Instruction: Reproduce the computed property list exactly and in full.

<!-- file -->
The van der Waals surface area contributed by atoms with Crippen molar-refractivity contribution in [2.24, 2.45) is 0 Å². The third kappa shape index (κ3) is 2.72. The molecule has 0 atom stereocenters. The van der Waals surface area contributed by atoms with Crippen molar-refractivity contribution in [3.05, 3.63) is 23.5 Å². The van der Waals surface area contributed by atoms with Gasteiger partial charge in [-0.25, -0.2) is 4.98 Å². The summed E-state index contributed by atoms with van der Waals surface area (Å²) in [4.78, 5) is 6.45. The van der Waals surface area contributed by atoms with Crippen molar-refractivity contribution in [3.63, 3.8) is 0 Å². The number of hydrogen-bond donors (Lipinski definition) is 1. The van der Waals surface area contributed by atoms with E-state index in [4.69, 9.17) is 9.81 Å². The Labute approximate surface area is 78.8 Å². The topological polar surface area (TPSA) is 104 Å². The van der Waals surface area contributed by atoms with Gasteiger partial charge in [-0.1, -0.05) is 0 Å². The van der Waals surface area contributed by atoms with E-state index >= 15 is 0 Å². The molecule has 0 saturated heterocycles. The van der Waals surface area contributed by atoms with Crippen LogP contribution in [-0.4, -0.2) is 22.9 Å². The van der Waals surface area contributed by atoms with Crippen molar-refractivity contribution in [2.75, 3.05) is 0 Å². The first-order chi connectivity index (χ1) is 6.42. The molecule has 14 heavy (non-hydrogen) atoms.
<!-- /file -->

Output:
The van der Waals surface area contributed by atoms with Crippen molar-refractivity contribution in [2.24, 2.45) is 0 Å². The third kappa shape index (κ3) is 2.72. The molecule has 0 atom stereocenters. The van der Waals surface area contributed by atoms with Crippen molar-refractivity contribution in [3.05, 3.63) is 23.5 Å². The van der Waals surface area contributed by atoms with Gasteiger partial charge in [-0.25, -0.2) is 4.98 Å². The summed E-state index contributed by atoms with van der Waals surface area (Å²) in [4.78, 5) is 6.45. The van der Waals surface area contributed by atoms with Crippen molar-refractivity contribution in [3.63, 3.8) is 0 Å². The number of hydrogen-bond donors (Lipinski definition) is 1. The van der Waals surface area contributed by atoms with E-state index in [4.69, 9.17) is 9.81 Å². The Labute approximate surface area is 78.8 Å². The topological polar surface area (TPSA) is 104 Å². The van der Waals surface area contributed by atoms with Gasteiger partial charge in [-0.1, -0.05) is 0 Å². The van der Waals surface area contributed by atoms with E-state index >= 15 is 0 Å². The molecule has 0 saturated heterocycles. The van der Waals surface area contributed by atoms with Crippen LogP contribution in [-0.4, -0.2) is 22.9 Å². The van der Waals surface area contributed by atoms with Crippen molar-refractivity contribution in [2.75, 3.05) is 0 Å². The first-order chi connectivity index (χ1) is 6.42. The molecule has 14 heavy (non-hydrogen) atoms.